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Knee Extensor Injuries

(Quadriceps Tendon Tear; Patellar Tendon Tear)

By

Danielle Campagne

, MD, University of San Francisco - Fresno

Last full review/revision Oct 2019| Content last modified Oct 2019
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NOTE: This is the Consumer Version. DOCTORS: Click here for the Professional Version
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Topic Resources

Knee extensor injuries occur when people try to straighten (extend) their knee and an obstacle prevents them from doing so. Such injuries can tear the tendon that attaches the main muscle in the thigh (quadriceps) to the kneecap (patella), tear the tendon that attaches the kneecap to the shinbone (tibia), or break the kneecap or top of the shinbone.

In healthy people, knee extensor injuries occur only when force is significant (as occurs in a jump from a height or in high-impact car crashes). However, people may have certain conditions that make these injuries more likely. These conditions include

People with one of these conditions can injure their knee when they stumble on stairs or catch their foot when walking.

Extending the knee involves several structures. The quadriceps tendon attaches the main muscle in the thigh (quadriceps) to the kneecap (patella). The patellar tendon attaches the kneecap to the shinbone (tibia).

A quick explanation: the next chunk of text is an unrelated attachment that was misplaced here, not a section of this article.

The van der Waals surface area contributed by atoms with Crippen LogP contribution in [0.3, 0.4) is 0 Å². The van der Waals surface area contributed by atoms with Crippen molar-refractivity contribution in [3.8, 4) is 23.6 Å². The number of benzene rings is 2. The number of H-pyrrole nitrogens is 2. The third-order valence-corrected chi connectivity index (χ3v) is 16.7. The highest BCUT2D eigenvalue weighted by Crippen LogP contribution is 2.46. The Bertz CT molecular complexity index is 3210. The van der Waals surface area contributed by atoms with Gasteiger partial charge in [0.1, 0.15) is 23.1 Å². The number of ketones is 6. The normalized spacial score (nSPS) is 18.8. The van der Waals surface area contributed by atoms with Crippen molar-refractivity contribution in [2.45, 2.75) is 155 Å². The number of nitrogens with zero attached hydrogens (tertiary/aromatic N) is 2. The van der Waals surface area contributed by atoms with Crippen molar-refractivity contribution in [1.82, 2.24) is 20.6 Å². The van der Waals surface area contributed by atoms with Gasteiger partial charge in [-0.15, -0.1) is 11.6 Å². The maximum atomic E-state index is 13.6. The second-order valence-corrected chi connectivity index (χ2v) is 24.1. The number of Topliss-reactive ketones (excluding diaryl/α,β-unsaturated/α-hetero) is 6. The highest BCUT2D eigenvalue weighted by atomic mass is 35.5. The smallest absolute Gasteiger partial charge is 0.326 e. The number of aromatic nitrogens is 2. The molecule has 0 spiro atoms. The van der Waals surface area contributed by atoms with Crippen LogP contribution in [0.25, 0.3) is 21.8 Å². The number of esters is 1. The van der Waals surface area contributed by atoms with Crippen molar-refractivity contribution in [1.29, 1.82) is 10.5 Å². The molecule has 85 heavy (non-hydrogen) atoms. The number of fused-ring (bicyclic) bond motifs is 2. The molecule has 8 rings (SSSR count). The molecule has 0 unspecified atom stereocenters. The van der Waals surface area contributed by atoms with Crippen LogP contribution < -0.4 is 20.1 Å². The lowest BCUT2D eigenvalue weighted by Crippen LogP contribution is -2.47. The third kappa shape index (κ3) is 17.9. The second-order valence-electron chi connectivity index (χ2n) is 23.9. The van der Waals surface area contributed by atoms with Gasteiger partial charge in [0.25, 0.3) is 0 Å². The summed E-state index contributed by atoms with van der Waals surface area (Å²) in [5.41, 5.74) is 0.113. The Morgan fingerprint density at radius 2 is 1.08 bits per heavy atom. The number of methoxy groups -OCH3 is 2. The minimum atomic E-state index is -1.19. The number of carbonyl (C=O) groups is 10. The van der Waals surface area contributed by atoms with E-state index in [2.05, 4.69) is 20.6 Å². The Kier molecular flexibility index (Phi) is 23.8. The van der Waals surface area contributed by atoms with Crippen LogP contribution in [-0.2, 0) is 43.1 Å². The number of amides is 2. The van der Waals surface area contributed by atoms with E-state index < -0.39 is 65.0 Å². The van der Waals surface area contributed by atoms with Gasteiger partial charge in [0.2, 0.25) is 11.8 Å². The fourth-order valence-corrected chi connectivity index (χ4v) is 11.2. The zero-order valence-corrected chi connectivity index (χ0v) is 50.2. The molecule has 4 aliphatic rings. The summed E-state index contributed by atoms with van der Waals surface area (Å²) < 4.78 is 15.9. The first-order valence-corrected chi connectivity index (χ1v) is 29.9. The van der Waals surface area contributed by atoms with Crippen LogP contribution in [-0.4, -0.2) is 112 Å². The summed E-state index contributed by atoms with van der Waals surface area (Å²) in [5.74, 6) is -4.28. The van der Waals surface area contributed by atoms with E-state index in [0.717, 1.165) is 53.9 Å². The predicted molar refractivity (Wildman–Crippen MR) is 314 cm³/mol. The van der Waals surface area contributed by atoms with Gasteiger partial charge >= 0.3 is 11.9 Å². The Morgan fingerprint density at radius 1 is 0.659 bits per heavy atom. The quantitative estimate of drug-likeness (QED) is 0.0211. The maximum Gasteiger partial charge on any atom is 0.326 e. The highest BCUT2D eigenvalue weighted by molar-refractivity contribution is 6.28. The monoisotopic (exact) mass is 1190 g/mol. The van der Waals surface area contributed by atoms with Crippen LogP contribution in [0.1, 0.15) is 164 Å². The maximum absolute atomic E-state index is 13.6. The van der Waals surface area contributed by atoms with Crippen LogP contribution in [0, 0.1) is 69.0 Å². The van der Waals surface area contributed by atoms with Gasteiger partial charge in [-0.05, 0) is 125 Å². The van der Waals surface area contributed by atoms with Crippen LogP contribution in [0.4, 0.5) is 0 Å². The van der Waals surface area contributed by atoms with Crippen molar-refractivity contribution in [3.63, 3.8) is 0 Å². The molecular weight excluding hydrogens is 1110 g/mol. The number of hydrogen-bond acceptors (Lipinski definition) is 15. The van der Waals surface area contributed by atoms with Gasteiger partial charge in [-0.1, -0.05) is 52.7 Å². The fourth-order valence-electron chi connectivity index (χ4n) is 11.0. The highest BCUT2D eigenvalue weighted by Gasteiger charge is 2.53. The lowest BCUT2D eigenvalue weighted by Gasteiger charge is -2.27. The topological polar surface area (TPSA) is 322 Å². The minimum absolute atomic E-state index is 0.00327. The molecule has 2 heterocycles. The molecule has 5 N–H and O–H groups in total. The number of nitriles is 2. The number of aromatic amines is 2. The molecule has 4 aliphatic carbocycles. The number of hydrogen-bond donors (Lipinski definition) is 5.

In healthy people, the tendons are so strong that the kneecap often fractures before a tendon tears. The quadriceps tendon is injured more often than the patellar tendon, particularly in the older people.

Extending the Knee

Extending the knee involves several structures, which can be injured when people try to straighten their knee and are blocked from doing so. These injuries include

  • A tear (rupture) in the quadriceps tendon, which attaches the main muscle in the thigh (quadriceps) to the kneecap (patella)

  • A tear in the patellar tendon, which attaches the kneecap to the shinbone (tibia)

  • Fracture of the kneecap or top of the shinbone

Extending the Knee

Symptoms

If a tendon is completely torn, people cannot stand, do a straight leg lift while lying on their back, or extend their knee while seated. The knee is usually painful and swollen.

The kneecap may be out of place (displaced), above or below its usual location.

Diagnosis

  • A doctor's evaluation

  • X-rays

  • Magnetic resonance imaging

By examining the knee, doctors may be able to tell which structure is injured. If a person has knee swelling and pain after an injury, doctors ask the person to sit and try to extend the injured leg or to lie on their back and lift their injured leg. If the person cannot extend or lift the leg, a knee extensor mechanism injury is likely.

Doctors also take x-rays of the knee. Often, x-rays can show whether a kneecap is displaced or fractured. For example, x-rays may show a knee cap that is positioned higher than its usual place over the knee joint (called a high-riding or raised patella). This finding suggests that the patellar tendon is torn. However, x-rays may appear normal.

Magnetic resonance imaging (MRI) can confirm the diagnosis.

Treatment

  • Surgery

Knee extensor injuries are surgically repaired as soon as possible.

NOTE: This is the Consumer Version. DOCTORS: Click here for the Professional Version
Click here for the Professional Version
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